This is a letter from Richard Broughton to Richard Bagot, dated 27 June 1577, written about a month before he married Bagot’s daughter Anne. Broughton was a prolific writer and normally wrote in a flowing secretary hand (often using short forms, abbreviations and brevigraphs, to save time). About halfway through this letter, though, something odd happens. Instead of continuing in his normal handwriting, Broughton suddenly switches to cursive. A possible clue as to what might be happening here can be found in the contents of the letter. The letter begins with work-related matters, but then swiftly moves on to what is probably the main occasion for the letter: he is sending his fiancée—or, as he chooses to call her, his “partner”—a schedule of all his work commitments, “so that vpon viewe therof she may appoint the day / to her best liking & yours. for my self I am hers at half an houres warninge”. While this is an amusing image, the main idea of course remains the relatively boring business of fixing a date.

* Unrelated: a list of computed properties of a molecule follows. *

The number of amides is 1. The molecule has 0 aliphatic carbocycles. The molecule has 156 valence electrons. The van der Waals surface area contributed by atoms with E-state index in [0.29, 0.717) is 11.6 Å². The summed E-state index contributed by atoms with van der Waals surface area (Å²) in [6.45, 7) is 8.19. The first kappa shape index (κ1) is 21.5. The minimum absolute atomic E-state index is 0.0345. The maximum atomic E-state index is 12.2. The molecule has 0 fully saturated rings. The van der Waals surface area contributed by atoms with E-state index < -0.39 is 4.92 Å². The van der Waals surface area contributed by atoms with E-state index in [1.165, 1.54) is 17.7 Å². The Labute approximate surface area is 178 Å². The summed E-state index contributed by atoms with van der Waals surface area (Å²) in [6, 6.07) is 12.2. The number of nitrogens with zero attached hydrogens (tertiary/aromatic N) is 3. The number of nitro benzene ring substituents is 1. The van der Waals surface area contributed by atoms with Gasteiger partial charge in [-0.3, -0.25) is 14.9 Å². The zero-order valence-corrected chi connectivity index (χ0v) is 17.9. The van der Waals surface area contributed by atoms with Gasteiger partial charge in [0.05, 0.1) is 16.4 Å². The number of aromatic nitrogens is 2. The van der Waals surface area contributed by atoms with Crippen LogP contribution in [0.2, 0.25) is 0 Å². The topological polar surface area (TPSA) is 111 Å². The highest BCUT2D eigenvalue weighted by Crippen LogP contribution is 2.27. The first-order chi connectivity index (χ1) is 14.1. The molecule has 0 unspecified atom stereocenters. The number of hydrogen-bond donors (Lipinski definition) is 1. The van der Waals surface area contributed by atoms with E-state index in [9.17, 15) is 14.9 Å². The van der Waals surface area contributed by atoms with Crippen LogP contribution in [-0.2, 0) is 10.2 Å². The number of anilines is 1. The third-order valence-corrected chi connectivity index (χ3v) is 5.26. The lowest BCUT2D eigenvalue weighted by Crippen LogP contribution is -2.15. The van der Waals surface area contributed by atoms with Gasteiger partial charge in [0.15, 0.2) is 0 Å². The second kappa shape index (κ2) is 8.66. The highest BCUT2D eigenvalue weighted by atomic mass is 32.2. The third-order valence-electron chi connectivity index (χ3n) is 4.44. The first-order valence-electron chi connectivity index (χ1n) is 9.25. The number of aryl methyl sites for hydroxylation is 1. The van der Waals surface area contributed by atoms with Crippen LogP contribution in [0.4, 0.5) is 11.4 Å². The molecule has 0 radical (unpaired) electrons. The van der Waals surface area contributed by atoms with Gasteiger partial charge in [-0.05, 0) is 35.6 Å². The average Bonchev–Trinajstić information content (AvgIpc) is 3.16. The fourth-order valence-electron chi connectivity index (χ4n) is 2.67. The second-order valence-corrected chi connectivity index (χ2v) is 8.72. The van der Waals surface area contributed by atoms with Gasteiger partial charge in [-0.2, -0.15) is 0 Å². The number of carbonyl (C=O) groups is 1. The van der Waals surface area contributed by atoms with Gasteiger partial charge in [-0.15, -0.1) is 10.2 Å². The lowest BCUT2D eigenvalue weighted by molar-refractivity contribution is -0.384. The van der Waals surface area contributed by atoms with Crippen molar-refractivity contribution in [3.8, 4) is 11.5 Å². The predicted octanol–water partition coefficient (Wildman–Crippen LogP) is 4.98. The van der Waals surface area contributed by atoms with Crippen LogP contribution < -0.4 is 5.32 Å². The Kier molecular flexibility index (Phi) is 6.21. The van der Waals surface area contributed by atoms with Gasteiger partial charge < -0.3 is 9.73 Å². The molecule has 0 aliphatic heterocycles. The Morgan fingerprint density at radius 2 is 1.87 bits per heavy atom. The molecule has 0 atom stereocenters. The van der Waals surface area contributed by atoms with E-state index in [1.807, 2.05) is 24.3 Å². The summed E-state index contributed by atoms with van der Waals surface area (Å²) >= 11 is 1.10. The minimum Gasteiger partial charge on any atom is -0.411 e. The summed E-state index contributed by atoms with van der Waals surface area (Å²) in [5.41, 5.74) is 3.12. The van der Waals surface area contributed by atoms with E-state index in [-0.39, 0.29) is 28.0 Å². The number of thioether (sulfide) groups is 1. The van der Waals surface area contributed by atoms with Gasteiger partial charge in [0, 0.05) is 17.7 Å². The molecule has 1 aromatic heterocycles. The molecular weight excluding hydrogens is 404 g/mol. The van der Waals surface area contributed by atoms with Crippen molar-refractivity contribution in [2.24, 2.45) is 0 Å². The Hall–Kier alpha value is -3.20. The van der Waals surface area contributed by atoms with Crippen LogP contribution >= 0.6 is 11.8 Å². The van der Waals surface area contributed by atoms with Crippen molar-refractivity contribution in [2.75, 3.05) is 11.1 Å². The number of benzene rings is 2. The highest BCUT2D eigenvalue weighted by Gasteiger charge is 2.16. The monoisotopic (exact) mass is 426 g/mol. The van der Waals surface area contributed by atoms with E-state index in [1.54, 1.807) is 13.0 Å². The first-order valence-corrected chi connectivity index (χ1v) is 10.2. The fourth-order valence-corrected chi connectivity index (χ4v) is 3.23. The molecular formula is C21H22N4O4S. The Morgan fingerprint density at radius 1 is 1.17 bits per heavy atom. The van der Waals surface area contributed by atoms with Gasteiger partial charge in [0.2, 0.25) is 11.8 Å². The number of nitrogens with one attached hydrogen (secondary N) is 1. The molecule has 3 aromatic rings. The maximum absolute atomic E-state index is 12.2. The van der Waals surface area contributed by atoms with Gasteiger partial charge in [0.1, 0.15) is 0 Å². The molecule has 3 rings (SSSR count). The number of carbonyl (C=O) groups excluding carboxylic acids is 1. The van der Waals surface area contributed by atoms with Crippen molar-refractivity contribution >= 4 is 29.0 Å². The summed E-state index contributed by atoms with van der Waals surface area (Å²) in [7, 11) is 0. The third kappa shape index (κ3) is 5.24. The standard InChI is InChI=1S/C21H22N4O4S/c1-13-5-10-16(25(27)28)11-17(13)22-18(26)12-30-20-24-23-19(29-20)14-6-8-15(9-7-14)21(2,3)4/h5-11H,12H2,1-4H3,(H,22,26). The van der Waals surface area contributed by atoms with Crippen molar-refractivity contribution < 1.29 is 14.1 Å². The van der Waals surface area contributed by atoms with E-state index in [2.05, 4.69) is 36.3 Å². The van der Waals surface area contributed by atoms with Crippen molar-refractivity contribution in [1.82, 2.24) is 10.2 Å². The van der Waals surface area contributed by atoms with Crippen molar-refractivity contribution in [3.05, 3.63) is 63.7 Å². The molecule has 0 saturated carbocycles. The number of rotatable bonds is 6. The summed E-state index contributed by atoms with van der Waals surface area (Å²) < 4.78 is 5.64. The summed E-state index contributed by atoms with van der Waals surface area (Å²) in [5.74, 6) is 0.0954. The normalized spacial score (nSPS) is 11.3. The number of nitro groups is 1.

Once he switches to cursive Broughton also subtly shifts the focus from himself and his “Bysynes” towards the Bagot family, expressing his regret that he hasn’t been able to get a buck (a deer) for Richard Bagot’s son, before launching into a detailed account near the end of the letter, of how he has been rushing about having various items of clothing made for his “partner”, admitting that he partly ignored her wish of having the lot made in London:

…& if it be not so aptly & fitly made I trust my Partner will forgeue me my ^first offence. & for the charges of makinge which will be more then vsuall in the contrey, I challenge that as a thinge due for my part who hitherto enclyned my self to small thrift or sauynge nor do not meane at this instant to Begynne, till hereafter my Partner shall persuade me thereunto & whatsoeuer exces is bestowed, I must take the blame therof…

Which more or less translates to “I know she wanted to save a bit of money by having some of these clothes made in the country, but I’m a generous sort of chap, so I hope my future wife will allow me to spoil her a bit. After all, she can always teach me to be a bit more frugal once we’re married!”